MOSCOW (Reuters) - Inspectors from the Organisation for the Prohibition of Chemical Weapons (OPCW) conducted an inspection at an undisclosed location in Russia in the past week, the Russian Defence Ministry’s official newspaper said on Friday.
It was not clear if the inspection was linked to the nerve agent poisoning in Britain of former Russian double agent Sergei Skripal and his daughter, Yulia, or if it was routine.
A diplomatic source who spoke on condition of anonymity because of OPCW confidentiality rules said it was unlikely the visit was linked to the Salisbury case.
“It must have been related to a regular inspection” of a chemical industry site, the source said.
The OPCW, headquartered in The Hague, has been involved in the Skripal investigation and an English court last month gave its experts permission to test blood samples taken from the Skripals. OPCW inspectors are also looking into the toxin used in the attack.
The samples are being tested at independent, designated laboratories, which are expected to deliver their findings confidentially to the OPCW next week. The watchdog will not identify a culprit, but will confirm whether or not a banned chemical weapon was used.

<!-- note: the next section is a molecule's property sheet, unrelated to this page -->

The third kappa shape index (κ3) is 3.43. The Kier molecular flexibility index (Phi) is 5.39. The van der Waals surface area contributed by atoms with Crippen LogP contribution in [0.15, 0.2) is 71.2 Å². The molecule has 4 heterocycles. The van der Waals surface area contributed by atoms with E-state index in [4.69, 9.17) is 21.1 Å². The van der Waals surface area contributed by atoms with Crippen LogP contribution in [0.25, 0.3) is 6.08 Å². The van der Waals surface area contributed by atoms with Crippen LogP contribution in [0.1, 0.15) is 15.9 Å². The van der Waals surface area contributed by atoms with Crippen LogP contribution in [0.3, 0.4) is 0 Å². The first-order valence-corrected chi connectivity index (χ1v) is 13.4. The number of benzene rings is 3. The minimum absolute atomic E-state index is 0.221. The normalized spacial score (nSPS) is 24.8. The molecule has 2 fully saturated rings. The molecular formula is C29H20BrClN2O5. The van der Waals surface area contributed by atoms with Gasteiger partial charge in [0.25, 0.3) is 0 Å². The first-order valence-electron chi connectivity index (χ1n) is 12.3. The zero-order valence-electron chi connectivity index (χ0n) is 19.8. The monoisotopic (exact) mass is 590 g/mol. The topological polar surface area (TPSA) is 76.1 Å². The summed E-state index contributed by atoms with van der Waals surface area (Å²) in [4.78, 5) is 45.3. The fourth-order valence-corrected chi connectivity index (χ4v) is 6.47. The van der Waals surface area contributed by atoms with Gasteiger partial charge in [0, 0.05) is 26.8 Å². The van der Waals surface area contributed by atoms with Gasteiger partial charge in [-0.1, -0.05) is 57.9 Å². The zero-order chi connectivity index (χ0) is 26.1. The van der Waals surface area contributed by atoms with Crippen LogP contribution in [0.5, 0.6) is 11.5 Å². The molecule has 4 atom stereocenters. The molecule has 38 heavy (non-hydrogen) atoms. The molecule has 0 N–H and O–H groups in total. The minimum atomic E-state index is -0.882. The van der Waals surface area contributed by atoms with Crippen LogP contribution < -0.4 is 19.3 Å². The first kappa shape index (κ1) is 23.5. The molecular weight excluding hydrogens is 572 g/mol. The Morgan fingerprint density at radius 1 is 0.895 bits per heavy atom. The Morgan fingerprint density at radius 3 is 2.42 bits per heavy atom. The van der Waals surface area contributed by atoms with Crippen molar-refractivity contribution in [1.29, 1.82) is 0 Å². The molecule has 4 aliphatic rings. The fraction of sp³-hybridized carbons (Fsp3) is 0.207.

The scientific findings will first be provided to the British delegation, which has said it will share them with the OPCW’s 41 executive council members, including the United States and Russia.
The Russian Defence Ministry’s official newspaper, Krasnaya Zvezda (Red Star), on Friday published a graphic showing events over the past week which included a mention of a visit to Russia by an “inspection group of the Technical Secretariat of the OPCW.”
It provided no further details.
Russia completed the destruction of roughly 40,000 tonnes of chemical weapons it declared to the OPCW last year. A visit might also have been a routine follow-up to the verification process.
Britain has said that the Russian state was “highly likely” to blame for the poisoning of Skripal and his daughter. British officials say they were poisoned using the “Novichok” nerve agent which, they say, was developed in the Soviet Union.
Moscow denies any involvement in the attack and says it has no stocks of “Novichok” or any other chemical weapon. A diplomatic row has flared up over the case, with scores of diplomats expelled in several countries.
Additional reporting by Anthony Deutsch, Writing by Christian Lowe, Editing by Andrew Osborn, William Maclean